[Sheet music] The great little army

Accession Number RC11064
Collection number Sheet Music Collection 579
Collection type Published Collection
Measurement Overall - closed: 32 cm x 24 cm
Object type Sheet Music
Maker Alford, Kenneth J
Place made Australia: New South Wales, Sydney
Date made c 1926
Conflict First World War, 1914-1918
Copying Provisions Recording provided for personal, non-commercial and commemorative use. Permission from copyright holder must be sought for commercial use. Attached digital images provided for personal non-commercial use

Sheet music for the instrumental march titled, 'The Great Little Army', composed by English composer and Bandmaster Frederick Joseph Ricketts under the pseudonym Kenneth J. Alford in 1916. The song was written to honour the British and Allied victories during the First World War.

This arrangement for solo piano, was published as part of the series 'Popular marches played by regimental bands of the British Army', and is advertised as being 'specially featured at the Dunedin Exhibition 1925-1926 by the 93rd Highlanders Band under conductorship of Kenneth J. Alford.' The cover of the sheet music features a Foot Guard's Drum Major in ceremonial dress.

Frederick Ricketts enlisted as a band boy in the Royal Irish Regiment in 1895 and recommended by his bandmaster, Mr J Phillips, for entry into the Royal Military School of Music as a student bandmaster. He was posted as bandmaster to the 2nd Argyll and Sutherland Highlanders Band in 1908 and joined them in South Africa. He started composing music under the pseudonym Kenneth J Alford as he wanted to compose music but this was not highly regarded for commissioned officers. His first peice of published music under this pseudonym was 'Holyrood' which was published by Hawkes and Son, London, in 1912.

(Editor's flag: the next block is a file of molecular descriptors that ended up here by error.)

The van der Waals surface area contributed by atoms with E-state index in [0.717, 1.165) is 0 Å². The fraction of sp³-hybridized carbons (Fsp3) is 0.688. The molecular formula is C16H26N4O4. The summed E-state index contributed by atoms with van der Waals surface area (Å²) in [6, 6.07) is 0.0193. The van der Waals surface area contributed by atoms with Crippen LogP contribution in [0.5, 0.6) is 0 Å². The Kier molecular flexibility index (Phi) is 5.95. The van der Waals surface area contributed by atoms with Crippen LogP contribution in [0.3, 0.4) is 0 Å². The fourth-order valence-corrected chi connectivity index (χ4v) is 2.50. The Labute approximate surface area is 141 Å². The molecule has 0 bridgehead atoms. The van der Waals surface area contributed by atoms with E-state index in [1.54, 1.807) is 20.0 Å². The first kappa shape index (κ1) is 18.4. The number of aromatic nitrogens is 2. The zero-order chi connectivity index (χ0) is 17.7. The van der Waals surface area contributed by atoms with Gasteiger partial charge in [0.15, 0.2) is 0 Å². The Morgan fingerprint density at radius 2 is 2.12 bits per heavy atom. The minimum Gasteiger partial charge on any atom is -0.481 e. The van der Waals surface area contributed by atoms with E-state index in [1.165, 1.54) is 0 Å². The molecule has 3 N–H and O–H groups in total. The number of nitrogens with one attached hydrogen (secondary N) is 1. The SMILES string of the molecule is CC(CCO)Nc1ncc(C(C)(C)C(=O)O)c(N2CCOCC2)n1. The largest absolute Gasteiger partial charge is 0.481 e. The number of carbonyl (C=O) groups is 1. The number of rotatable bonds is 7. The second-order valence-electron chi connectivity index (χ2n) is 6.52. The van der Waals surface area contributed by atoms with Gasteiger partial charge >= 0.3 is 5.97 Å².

The march titled, 'The great little army' is one of several marches that Ricketts wrote during the First World War period with other marches were written just before or during the First World War, including 'Colonel Bogey' (1914); 'The voice of the guns' (1916); and 'The vanished army' (1918). Ricketts was posted to Edinburgh with the 3rd Battalion (Reserves) for the duration of the First World War.

Towards the bottom of this page is a sound recording of this sheet music, or a parody, that was created as part of the Music and the First World War project. More information about this recording, including names of the performers, can be found on the catalogue record for the sound recording. A link to the catalogue record for the sound recording can be found at the bottom of this page, under the heading ‘Related objects’ where it can be identified with the prefix [sound recording].

History / Summary

The march titled 'The great little army' was written during the First World War period and was a popular choice for regimental marches. It was adopted for this purpose by the 49th Battalion and the 60th Battalion of the Australian Imperial Force. Since that time, the march has also been adopted by military units in other countries as well. The most recent of these was its adoption by the Canadian Army as their official march in June 2013. It is also the regimental quick march for the 2nd Battalion, Royal New Zealand Infantry Regiment.